When I first saw what Antye (Greie-Ripatti) was doing for her husband’s live shows, I was immediately magnetized. She and I had worked together before on projects, but only sonically, although she is a proficient visual artist and calligrapher. When she started doing max-driven visuals that were techno-nature, I realized immediately that this fits the sound-world I had created for Bahar. The idea that something could be so rough and digital up close, but from further away look like an organic structure really fit the music. I already had the colours in mind: a deeper yellow to signify desert, and a darker reddish brown to represent an enormous fruit arriving like a mirage in the desert. One of the ideas I had for this record was that springs and fresh fruit would arrive to save a desert civilization. I see the album cover as totally representative of that.

You’ve returned to your classical compositional training for the album. What prompted a return to the very institutions you were trying to get away from at the start of your career?

I think boredom, foremost. Musicians who are very melodic or notation-minded may at some point have a desire to work with more spontaneous, intuitive processes in their career – I’m thinking of Radiohead. I think the same is true in the opposite way too. My music has always denounced straightforward musicality and been very off-grid, but I finally thought it was an interesting challenge to myself to step back up to conventional notation. In another, more practical sense, I had to communicate with the woodwind players on this record somehow, and scores are obviously extremely helpful in that regard. I still did a fair amount of conducting on the spot, and wrote almost no expression parts into the scores I handed the players. It was very satisfying to realize that these pieces could be reproduced exactly, in other situations, with other players. I’ve done a few shows where Bahar material has been performed by a woodwind trio, and that’s incredibly exciting to me. Though I suspect if my first albums had all been string quartets or something, I’d have a huge desire at this point to just use a laptop and get some more unpredictable results. I do think boredom or restlessness has a lot to say in the processes one uses at any given time, and I think that’s incredibly healthy.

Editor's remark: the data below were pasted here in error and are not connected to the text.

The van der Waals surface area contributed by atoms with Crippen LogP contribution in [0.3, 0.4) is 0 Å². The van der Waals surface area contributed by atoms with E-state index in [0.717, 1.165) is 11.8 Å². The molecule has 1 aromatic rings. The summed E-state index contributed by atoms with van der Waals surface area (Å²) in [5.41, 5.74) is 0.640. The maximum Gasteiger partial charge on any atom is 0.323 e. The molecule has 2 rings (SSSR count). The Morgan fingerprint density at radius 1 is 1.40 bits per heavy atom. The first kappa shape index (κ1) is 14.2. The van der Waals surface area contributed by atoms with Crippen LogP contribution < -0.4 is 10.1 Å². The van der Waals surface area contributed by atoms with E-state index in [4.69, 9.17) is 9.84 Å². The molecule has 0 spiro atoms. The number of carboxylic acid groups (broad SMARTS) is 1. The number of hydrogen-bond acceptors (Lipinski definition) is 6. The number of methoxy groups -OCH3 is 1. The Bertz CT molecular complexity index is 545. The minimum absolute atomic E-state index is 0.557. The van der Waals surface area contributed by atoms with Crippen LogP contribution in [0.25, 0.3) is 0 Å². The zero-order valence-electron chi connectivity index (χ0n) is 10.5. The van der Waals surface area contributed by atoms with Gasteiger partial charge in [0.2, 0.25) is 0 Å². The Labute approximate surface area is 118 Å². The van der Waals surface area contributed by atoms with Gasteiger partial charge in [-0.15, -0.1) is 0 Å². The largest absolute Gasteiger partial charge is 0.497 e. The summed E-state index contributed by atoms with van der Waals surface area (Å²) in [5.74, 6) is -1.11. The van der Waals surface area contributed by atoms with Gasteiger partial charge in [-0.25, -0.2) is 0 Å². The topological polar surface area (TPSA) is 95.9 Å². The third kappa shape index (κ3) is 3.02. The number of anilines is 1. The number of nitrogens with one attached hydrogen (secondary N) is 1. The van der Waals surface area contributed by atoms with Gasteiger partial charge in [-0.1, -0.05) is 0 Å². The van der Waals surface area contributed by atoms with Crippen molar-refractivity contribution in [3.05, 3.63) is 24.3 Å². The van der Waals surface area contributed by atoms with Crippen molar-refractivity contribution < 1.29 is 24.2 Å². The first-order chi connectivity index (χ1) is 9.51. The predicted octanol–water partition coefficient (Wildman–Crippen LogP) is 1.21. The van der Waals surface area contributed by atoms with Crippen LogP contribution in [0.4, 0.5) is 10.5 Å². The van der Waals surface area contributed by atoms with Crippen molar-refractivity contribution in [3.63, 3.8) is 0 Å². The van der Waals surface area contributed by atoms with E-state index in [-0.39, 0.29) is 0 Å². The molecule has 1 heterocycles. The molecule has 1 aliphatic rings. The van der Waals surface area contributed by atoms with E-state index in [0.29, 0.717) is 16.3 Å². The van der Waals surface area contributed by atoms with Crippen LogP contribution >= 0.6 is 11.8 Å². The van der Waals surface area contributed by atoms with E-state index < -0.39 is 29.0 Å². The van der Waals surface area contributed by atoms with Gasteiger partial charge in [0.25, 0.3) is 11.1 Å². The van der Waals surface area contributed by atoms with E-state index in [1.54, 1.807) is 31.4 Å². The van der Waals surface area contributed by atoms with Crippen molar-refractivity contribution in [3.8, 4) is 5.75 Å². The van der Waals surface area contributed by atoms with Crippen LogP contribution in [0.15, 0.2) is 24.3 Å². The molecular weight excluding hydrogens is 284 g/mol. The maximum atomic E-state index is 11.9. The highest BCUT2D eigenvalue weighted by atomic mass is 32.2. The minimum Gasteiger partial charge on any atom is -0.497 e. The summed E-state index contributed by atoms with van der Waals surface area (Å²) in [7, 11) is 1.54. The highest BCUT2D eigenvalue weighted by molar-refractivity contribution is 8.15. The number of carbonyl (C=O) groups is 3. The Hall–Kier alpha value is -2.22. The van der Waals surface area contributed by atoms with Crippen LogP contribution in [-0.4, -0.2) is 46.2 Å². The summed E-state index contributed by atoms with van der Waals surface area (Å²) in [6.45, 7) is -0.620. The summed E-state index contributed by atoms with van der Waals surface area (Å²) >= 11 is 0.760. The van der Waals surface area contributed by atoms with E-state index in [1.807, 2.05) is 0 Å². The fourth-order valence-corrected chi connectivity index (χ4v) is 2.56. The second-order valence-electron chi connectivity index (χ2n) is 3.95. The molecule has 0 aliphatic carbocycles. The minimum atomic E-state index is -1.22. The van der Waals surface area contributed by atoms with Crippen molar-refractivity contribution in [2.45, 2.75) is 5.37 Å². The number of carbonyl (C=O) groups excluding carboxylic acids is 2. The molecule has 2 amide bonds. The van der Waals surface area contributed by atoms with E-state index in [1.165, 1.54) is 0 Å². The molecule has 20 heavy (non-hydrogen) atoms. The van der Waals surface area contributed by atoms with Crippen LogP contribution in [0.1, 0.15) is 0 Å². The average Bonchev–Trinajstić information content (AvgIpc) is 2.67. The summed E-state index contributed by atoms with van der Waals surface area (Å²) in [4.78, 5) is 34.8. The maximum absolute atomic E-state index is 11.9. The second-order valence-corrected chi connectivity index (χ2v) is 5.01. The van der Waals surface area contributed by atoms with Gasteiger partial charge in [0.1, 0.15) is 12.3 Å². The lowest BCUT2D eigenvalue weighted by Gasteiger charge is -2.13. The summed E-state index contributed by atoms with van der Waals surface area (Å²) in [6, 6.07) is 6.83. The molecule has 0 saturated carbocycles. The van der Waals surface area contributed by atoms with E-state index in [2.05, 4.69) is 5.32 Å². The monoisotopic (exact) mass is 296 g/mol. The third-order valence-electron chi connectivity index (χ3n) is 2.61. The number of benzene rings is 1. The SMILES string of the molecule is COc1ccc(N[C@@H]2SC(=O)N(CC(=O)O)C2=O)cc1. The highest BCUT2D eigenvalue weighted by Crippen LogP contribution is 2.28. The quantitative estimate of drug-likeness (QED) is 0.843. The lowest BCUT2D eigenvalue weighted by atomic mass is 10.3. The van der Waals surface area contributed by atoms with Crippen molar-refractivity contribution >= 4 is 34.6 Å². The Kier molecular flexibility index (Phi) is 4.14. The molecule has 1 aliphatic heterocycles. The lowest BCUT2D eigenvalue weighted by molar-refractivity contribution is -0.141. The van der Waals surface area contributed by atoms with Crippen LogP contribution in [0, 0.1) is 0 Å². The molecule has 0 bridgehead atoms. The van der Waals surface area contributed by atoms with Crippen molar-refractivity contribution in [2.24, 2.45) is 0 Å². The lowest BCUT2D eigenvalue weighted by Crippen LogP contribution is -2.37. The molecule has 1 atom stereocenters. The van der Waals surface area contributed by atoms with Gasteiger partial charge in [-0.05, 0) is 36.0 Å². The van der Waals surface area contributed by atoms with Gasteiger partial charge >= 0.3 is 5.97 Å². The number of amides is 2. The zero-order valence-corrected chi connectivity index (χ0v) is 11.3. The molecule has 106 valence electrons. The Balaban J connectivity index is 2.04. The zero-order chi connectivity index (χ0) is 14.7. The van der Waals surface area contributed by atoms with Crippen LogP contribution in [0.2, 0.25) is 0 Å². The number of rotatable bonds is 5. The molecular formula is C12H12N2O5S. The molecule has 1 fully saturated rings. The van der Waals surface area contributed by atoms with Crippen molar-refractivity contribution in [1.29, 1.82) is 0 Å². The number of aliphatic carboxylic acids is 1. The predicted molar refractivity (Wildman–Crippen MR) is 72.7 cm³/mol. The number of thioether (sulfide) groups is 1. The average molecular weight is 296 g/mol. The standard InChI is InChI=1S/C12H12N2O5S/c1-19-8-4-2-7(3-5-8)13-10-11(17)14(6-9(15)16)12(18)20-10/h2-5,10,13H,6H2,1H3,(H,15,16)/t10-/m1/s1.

What effect do you believe it had on the album compared to your earlier works?

It’s hard for me to see my work from the outside, but I do hope that there is a certain amount of cohesiveness that arises from my use of woodwinds on nearly every track. Most of my albums that came before explored a number of styles within their running time, and I guess that could be a bit overwhelming for the listener. I definitely think I reined it in a bit on this one.

Is it a method of working that you see developing further in future works?